Instead of weakness, however, the Obama administration has projected strength. On the campaign trail, crowds become electrified when the president or his surrogates mention the killing of Bin Laden. The president talks about ending the war in Afghanistan, and protecting veterans.
Romney, on the other hand, has fumbled. The past six weeks have seen a rocky overseas trip, followed by his failure to mention U.S. troops or the war in Afghanistan in his acceptance speech. And although foreign policy hasn’t been much of an issue in 2012 so far, the Obama campaign sees an opening to make it one. While still acknowledging that the election isn’t going to be decided by national security — the president and his campaign have gone all out to put doubts into the electorate about Romney’s ability to handle foreign affairs.
Privately, Obama allies will make case that Romney and Ryan possess an almost Palin-esque naivete to the world. Publicly, too: Senator John Kerry linked Romney’s comments on Russia as the number one geopolitical threat with Palin’s comment on seeing that country from Alaska. Romney appears “reckless” and “out of touch,” as one campaign official put it. All of this is laying the groundwork for what could be one of the most pivotal moments of the campaign—the final presidential debate, just two weeks before the election. The topic: foreign policy.
Daniel Drezner also suggests that, even in the middle of an election where the economy is the number one issue for pretty much every voter and certainly every swing voter, could be a decisive factor in the election:
[I]f the economy doesn’t produce the national poll movements that the Romney campaign wants, they’ll have to shift to secondary issues. For the last forty years, the GOP has been able to go to foreign policy and national security. If Romney does that this time, however, he’ll alienate the very independents he needs to win.
Could Romney/Ryan simply retool their foreign policy message for the general election to allay the concerns of independents and undecideds? No, I don’t think they can. For one thing, it’s simply too late to rebrand. For another, when cornered on these questions they seem to like doubling down on past statements. Finally, I get the sense that one reason Romney sounds so hawkish is because the campaign thinks it’s a cheap way to appeal to the GOP base. Deviating from that script to woo the undecideds will only fuel suspicion of Romney’s conservative bona fides.
So maybe, just maybe, foreign policy will matter a little bit during this election. And not in a way that helps Mitt Romney.
It’s certainly possible, I suppose. As noted above, the final debate in October will be focused exclusively on foreign policy and it takes place a mere two weeks before the election. Even if foreign policy issues don’t end up being the most important issue in the election, and absent some crisis in the next nine weeks I doubt it will be anywhere near the top, an effective attack on Romney in this area could be quite effective for one very simple reason. Like any candidate challenging an incumbent President, Romney needs to establish that he would be able to take over as President starting on January 20, 2013. Notwithstanding Romney’s qualifications as an executive both in the public and private sector, there’s no doubt that his experience with regard to foreign policy is minimal to non-existent and it’s only rational for the Obama campaign to hit him on that topic, especially given the fact that the President has been getting consistently high marks on foreign policy for the better part of two years now.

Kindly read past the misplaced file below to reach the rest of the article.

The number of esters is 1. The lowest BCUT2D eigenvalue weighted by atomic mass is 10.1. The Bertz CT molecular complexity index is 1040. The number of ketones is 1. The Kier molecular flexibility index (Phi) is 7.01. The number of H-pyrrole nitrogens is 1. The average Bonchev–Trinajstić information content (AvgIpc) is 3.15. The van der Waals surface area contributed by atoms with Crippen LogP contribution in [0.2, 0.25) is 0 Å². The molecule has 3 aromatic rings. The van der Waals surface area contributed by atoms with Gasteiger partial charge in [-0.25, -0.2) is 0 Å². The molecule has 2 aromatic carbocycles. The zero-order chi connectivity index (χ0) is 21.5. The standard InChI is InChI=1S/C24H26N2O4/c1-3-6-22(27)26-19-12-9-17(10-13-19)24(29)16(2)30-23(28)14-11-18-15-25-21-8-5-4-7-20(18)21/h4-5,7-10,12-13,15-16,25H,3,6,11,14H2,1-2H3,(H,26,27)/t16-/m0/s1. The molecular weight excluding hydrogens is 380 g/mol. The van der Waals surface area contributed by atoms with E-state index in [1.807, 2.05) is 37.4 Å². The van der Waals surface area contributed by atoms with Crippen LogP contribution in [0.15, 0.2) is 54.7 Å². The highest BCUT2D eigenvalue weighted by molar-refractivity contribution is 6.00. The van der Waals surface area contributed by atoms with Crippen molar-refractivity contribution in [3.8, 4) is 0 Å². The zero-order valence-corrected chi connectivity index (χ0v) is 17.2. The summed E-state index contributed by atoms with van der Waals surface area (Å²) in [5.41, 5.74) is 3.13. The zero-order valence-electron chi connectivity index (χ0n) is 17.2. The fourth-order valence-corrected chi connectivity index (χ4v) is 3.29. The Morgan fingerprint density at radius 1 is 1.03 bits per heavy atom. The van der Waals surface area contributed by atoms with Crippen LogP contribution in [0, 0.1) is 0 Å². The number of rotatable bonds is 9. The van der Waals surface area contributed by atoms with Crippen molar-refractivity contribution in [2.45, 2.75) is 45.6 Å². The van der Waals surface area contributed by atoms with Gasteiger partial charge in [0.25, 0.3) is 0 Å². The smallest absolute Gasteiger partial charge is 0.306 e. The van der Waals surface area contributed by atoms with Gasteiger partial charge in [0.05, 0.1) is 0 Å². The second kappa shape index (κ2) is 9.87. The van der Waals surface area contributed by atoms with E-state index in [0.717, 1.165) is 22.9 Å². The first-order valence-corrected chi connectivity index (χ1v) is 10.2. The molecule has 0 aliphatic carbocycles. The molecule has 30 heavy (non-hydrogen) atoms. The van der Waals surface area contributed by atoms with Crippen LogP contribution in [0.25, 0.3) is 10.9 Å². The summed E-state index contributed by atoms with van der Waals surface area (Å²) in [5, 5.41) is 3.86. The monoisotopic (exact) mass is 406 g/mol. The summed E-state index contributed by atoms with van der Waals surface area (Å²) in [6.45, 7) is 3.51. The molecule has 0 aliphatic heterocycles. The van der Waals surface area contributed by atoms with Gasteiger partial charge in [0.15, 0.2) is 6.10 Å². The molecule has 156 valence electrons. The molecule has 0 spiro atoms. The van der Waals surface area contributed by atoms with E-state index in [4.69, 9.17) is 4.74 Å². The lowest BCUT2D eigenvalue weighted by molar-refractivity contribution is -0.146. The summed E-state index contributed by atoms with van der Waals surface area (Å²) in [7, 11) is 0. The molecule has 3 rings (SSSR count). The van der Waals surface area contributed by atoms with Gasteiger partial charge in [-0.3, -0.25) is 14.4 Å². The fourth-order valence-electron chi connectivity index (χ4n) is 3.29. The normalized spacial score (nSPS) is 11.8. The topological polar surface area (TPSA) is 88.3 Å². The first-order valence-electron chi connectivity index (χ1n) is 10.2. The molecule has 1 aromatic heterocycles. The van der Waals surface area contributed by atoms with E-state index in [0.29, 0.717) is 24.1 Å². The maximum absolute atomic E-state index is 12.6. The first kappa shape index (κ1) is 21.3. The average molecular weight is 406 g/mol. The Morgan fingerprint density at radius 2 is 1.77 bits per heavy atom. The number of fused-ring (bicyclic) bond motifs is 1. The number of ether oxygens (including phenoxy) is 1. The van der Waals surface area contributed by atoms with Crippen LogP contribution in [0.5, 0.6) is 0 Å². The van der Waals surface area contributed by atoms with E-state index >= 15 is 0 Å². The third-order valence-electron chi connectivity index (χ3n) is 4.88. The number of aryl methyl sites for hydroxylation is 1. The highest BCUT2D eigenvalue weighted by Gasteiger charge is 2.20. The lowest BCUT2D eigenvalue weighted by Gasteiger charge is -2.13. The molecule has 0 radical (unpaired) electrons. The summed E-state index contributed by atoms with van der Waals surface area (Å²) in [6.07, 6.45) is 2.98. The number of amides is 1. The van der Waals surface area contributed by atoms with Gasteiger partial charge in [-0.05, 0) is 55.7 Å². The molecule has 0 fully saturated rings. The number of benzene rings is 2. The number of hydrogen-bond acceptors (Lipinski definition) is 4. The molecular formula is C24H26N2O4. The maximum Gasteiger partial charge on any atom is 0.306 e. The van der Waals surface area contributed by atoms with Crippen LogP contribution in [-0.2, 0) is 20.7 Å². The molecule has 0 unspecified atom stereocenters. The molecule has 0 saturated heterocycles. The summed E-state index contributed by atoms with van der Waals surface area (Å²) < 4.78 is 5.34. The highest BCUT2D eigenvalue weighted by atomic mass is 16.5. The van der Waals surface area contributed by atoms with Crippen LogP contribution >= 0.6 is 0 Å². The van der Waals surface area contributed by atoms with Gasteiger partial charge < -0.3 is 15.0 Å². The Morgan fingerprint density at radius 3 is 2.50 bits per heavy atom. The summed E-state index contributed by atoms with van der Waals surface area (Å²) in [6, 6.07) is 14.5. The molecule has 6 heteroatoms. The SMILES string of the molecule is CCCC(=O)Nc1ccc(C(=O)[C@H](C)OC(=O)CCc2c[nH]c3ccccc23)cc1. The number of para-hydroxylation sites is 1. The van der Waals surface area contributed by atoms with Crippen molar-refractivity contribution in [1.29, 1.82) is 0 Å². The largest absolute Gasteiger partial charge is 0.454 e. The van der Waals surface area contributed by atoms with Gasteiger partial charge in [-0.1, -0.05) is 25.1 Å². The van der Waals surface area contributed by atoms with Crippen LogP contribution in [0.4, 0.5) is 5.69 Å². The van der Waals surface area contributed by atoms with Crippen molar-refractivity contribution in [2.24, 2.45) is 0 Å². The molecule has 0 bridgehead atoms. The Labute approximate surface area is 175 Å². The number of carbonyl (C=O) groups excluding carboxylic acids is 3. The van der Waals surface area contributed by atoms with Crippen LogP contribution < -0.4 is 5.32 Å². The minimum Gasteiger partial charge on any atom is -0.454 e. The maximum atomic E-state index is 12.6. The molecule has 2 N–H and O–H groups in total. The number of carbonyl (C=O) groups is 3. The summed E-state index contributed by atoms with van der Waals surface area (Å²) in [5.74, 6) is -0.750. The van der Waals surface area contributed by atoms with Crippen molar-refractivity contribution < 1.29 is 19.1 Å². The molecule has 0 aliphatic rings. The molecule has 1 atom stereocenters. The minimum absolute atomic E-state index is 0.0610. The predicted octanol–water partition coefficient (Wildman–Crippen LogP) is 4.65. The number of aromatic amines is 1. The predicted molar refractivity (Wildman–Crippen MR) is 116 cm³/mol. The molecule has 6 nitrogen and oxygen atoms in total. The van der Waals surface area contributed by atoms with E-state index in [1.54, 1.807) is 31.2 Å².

As for Romney, his initial response to the situation in Egypt in Libya has left much to be desired. Based on a wholly incomplete version of the truth, his campaign issued a statement that tried to hold the Obama Administration responsible for a statement issued by the Cairo Embassy yesterday that was never approved by anyone in Washington according to all credible reports. You can, perhaps, chalk that up to a rookie mistake by a campaign that hasn’t really been spending much time talking about foreign policy. However, that excuse doesn’t apply when the truth of the situation became evidence and Romney still chose to continue the previous evening’s political attack:
Once again, unexpected and frightening events abroad have planted themselves squarely in the middle of a presidential race at home – and Mitt Romney on Wednesday sought to capitalize politically with a searing slam on President Barack Obama.
Romney ripped the White House for a since-disavowed statement from the U.S. embassy in Egypt that came on the day that mobs attacked the American embassy in Cairo. The GOP nominee said the embassy’s statement was “akin to apology” and he called it “disgraceful to apologize for American values.”
“It’s their administration,” Romney said at a press conference on the campaign trail in Florida. “Their administration spoke. The president takes responsibility not just for the words that come from his mouth, but also the words from his ambassadors, from his administration, from his embassies, from his State Department. They clearly sent mixed messages to the world. And the statement that came from the administration—and the embassy is the administration—the statement that came from the administration was a statement which is akin to apology. And I think it was a severe miscalculation.”
Reacting to Romney’s morning presser, Time’s Mark Halperin said this:
Unless the Romney campaign has gamed this crisis out in some manner completely invisible to the Gang of 500, his doubling down on criticism of the President for the statement coming out of Cairo is likely to be seen as one of the most craven and ill-advised tactical moves in this entire campaign.
I couldn’t agree more. The statement issued last night was ill-advised and dumb, but at least the campaign had the excuse of not being aware of the facts behind the embassy statement. Nearly twelve hours later, after we not only knew the truth behind the Cairo Embassy statement but also knew that four Americans, including an Ambassador, had died was there any attempt by the Romney campaign to walk back their ill-advised statement? Of course not. Instead we got this:
A worse response to the news of the deaths of four Americans who were serving their country I cannot possibly imagine. Worse yet for Romney, it was sandwiched between televised statements by Secretary of State Clinton and President Obama that made his attempts to characterize the Obama Administration in the manner that he did look foolish and ham-handed. Remarkably, if the talking points now being distributed by the Romney campaign are any indication, they are going to continue to push this message and look as if they are politicizing the deaths of four Americans. This does not reflect well on Mitt Romney at all, and you can be sure that the Obama campaign and its surrogates will, at some point, be hammering this home as well.